National Real Estate Data Lumps 128,203,000 Homes In America Into 1 Data Set

By Todd Abelson NMLS #180858 on .


National real estate data helps economists identify trends in the housing market. It shapes policy and influences markets.

For active home buyers and home sellers, though, national real estate data is irrevelant.  This is because national data says nothing for the factors determining home prices in any given zip code.

See, national real estate news is mash-up of data.  It’s 128,203,000 homes from all 50 states.  Each of these states has its own economy and there are different factors that drive home values in each

Most Americans understand this.

But, if we dig deeper, we see that within those states, there are more than 19,000 incorporated cities — plus thousands of unincorporated ones.  And like the 50 states, city-to-city home values vary by economy, too. 

Furthermore, each city is comprised of areas, and those areas can be broken down into neighborhoods and then sub-divided again into streets, with blocks.

It’s apparent that a random home in Alabama can’t be compared to a random home in California.  Yet, that comparison is exactly what you’re getting with national real estate data and why we can’t rely on it to say “values are up” or “values are down”.

Values depend on what’s happening locally.

For buyers and sellers, the underlying goal is to meet at “the right price”. To reach that sort of price discovery, you have to look local.

It’s not as easy as it sounds.

Local real estate trends is a topic that’s too narrow to be covered by the national press.  It’s even too narrow for local papers.  Therefore, buyers and sellers have two places to turn:

  1. A general real estate website
  2. A practicing real estate agent

Using both sources for local data is common among today’s buyers and sellers. 

National real estate news offers little value with respect to home price negotiation.  Because all real estate is local, your real estate data should be, too.

How To Know If You’re Eligible For A Making Home Affordable Refinance

By Todd Abelson NMLS #180858 on .

April 4, 2009, marked the official start of the Making Home Affordable refinance program.April 4, 2009, marked the official start of the Making Home Affordable refinance program and Tucson home owners are eligible.

Expected to help 5 million homeowners, the Making Home Affordable program “looks the other way” with respect to falling home values, approving mortgage applications based on borrower payment history and benefit to the homeowner.

Not every homeowner is eligible for a Making Home Affordable refinance, however.  There are 3 basic criteria that must be met.

First, your existing home loan must be backed by either Fannie Mae or Freddie Mac.  Thankfully, both companies provide online lookup services.  Start with the Fannie Mae site because Fannie has a greater market share and because Freddie Mac’s site requires your social security number.

Next, you must have a perfect mortgage payment history over the last 12 months.  Even one payment made 30 days late disqualifies you from participating in the Making Home Affordable program.  It is okay, however, if you were 20 days late on your payment and incurred late fees.

And lastly, the balance on your mortgage cannot exceed your home’s value by more than 5%.  The math formula is (Mortgage Balance) / (Home Value).  If the quotient is greater than 1.05 then your loan-to-value exceeds 105% and you are not eligible for Making Home Affordable.

Now, assuming you meet the criteria, there are some noteworthy details of the Making Home Affordable program:

  1. If you didn’t pay mortgage insurance prior to refinancing, you won’t have to pay it after refinancing — even if your loan-to-value exceeds 80%.
  2. All refinances require income verification — even if the original mortgage was a stated income loan.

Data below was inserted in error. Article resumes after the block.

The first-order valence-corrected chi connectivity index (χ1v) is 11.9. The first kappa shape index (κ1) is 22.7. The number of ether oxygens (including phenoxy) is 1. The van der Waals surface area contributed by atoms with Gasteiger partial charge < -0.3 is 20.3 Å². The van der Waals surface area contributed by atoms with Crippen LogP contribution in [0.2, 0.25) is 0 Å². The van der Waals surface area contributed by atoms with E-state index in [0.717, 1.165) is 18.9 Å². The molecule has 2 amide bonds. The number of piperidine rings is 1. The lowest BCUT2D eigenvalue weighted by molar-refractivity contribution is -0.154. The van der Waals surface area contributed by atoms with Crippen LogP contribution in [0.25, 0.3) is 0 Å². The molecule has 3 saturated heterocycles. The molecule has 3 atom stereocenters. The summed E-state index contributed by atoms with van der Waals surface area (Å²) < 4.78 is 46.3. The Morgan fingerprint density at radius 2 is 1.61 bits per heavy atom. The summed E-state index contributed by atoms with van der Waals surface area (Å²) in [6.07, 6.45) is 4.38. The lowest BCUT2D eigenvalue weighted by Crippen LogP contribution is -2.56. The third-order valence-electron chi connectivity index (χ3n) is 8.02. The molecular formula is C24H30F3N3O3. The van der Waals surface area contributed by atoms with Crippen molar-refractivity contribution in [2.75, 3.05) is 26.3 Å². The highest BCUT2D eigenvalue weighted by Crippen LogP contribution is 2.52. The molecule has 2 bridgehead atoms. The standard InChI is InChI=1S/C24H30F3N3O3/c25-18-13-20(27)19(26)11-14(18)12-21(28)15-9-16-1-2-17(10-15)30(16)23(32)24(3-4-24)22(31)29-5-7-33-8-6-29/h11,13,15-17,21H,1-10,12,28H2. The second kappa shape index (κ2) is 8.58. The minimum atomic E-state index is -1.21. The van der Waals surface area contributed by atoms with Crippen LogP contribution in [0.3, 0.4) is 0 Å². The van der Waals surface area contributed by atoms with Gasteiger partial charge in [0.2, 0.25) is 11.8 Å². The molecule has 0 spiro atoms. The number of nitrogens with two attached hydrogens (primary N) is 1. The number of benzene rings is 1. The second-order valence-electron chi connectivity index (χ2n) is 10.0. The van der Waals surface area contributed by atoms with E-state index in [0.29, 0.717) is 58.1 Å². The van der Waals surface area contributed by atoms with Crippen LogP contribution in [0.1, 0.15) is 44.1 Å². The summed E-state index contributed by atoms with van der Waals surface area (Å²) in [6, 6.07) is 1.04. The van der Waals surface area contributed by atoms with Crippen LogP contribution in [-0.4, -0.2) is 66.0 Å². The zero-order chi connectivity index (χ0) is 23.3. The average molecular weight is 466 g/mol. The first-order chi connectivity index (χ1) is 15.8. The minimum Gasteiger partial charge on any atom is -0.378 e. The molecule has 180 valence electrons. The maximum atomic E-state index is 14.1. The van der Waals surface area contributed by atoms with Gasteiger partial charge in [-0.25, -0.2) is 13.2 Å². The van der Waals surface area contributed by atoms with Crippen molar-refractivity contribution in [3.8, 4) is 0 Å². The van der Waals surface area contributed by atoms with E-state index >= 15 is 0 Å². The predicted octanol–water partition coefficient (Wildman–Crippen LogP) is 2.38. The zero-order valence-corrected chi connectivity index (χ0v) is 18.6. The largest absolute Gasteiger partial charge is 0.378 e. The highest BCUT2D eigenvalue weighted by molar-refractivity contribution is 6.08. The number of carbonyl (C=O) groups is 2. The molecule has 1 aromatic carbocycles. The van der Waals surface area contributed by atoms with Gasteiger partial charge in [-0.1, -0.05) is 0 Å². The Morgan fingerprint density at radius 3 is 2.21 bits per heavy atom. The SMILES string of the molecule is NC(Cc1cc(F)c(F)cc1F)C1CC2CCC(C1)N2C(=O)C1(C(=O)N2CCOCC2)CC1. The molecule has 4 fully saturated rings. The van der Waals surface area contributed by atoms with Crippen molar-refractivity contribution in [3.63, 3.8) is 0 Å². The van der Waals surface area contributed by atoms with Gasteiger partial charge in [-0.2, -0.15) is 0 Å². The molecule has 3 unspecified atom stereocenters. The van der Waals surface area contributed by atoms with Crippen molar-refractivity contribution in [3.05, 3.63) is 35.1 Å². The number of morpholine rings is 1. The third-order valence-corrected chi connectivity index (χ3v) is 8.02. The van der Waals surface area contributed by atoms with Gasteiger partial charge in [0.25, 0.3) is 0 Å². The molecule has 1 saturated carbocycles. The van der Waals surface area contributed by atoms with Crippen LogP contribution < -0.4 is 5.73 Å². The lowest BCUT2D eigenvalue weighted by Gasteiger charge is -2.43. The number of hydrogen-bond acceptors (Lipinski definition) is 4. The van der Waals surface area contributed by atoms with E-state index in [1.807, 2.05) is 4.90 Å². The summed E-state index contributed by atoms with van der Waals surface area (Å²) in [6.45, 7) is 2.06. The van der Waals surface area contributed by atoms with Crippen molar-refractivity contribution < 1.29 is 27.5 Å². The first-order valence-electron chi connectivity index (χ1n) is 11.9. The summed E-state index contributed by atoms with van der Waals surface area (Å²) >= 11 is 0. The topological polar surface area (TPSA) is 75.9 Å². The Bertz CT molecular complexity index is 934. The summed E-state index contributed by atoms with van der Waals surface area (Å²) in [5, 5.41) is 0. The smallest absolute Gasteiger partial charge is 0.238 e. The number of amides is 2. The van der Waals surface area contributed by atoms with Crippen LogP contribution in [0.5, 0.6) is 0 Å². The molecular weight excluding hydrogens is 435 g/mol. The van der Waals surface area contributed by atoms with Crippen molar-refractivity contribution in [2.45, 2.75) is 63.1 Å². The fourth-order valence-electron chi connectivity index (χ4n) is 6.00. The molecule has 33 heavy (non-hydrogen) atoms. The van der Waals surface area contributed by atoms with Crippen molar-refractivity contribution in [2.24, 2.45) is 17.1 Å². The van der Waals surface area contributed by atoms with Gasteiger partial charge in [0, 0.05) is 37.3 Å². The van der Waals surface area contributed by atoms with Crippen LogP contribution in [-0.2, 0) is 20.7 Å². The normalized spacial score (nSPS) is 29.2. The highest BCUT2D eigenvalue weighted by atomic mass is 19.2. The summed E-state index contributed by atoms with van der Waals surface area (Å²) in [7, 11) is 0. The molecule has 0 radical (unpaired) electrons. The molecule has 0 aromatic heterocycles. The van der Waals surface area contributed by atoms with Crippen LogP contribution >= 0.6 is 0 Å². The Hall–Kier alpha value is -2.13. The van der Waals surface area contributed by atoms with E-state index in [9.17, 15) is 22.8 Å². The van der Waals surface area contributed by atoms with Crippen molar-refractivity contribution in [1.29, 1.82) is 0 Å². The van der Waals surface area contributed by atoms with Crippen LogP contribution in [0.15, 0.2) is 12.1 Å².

3. Second mortgages cannot be paid off using loan proceeds — they must be subordinated

There are other guidelines, too, and both Fannie Mae and Freddie Mac have dedicated portions of their website to the Making Home Affordable program. To the layperson, unfortunately, the information may be a bit technical. 

Even the government’s fact sheet can be a little dense at times.

Therefore, if you have specific questions about the Making Home Affordable program and your own eligibility, first check to see if Fannie or Freddie is backing your loan.  If they are, pick up the phone and call your loan officer to plan next steps.

The program ends June 10, 2010 so give Tyler Ford or Todd Abelson of Sunstreet Mortgage a call to see if you are eligable.

The Mortgage Calvary has arrived!!!

By Todd Abelson NMLS #180858 on .

 April 4, 2009, marked the official start of the Making Home Affordable refinance program.

Unlike the FHA “HOPE for homeowners” program released in 2008 that was touted as being able to help “millions” and actually only helped hundreds there’s a new sheriff in town!

The “Making Home Affordable” program announced by President Obama in February and released by Fannie Mae on 03.04.09 hit the streets in full force this week.

This new program provides refinance opportunities to borrowers with mortgages held or guaranteed by Fannie Mae who have demonstrated an acceptable payment history on their mortgage but due to a decline in home prices have been unable to refinance to obtain a lower payment or move to a more stable product.

For example, lets say you purchased a home for $250,000 at the peak of the market in 2005 and made a full 20% down payment and financed the balance with a juicy 4.25% 5-year Interest-Only ARM. Obviously rates on 30-year fixed mortgages are at an all-time low and you really want, and may NEED to convert over.  However, the home value has dropped to $209,000. By today’s mortgage standards you would either need to move to an FHA loan (over 95% loan-to-value) or pay down the loan a bit and add PMI – either option will be expensive in cash and/or new payment. What to you do???


Three key components to see if you fit:

1. Your present loan must be owned by Fannie Mae (click to see)

1- New loan can be up to 105% of the CURRENT HOME VALUE.

2- No monthly MI is required on the new loan if is none on the current loan.

Obviously there’s alot more under the covers on this program; to read more check out the Making Home Affordable website.

While some investors are simply not partaking in the new program, some are and BOY ARE THEY GOING TO BE BUSY!!! SunStreet Mortgage is committed to helping customers stay in their homes and continues to offer other refinance products. Stay tuned for updates as Todd Abelson & Tyler Ford in Tucson, Arizona are working diligently to offer the full breadth of the Fannie Mae Refi Plus offering as quickly as possible.

April 15 Is 1 Week Away And 27 Million Taxpayers Have Yet To File. If You’re One Of Them, Here’s Some Tax Tips.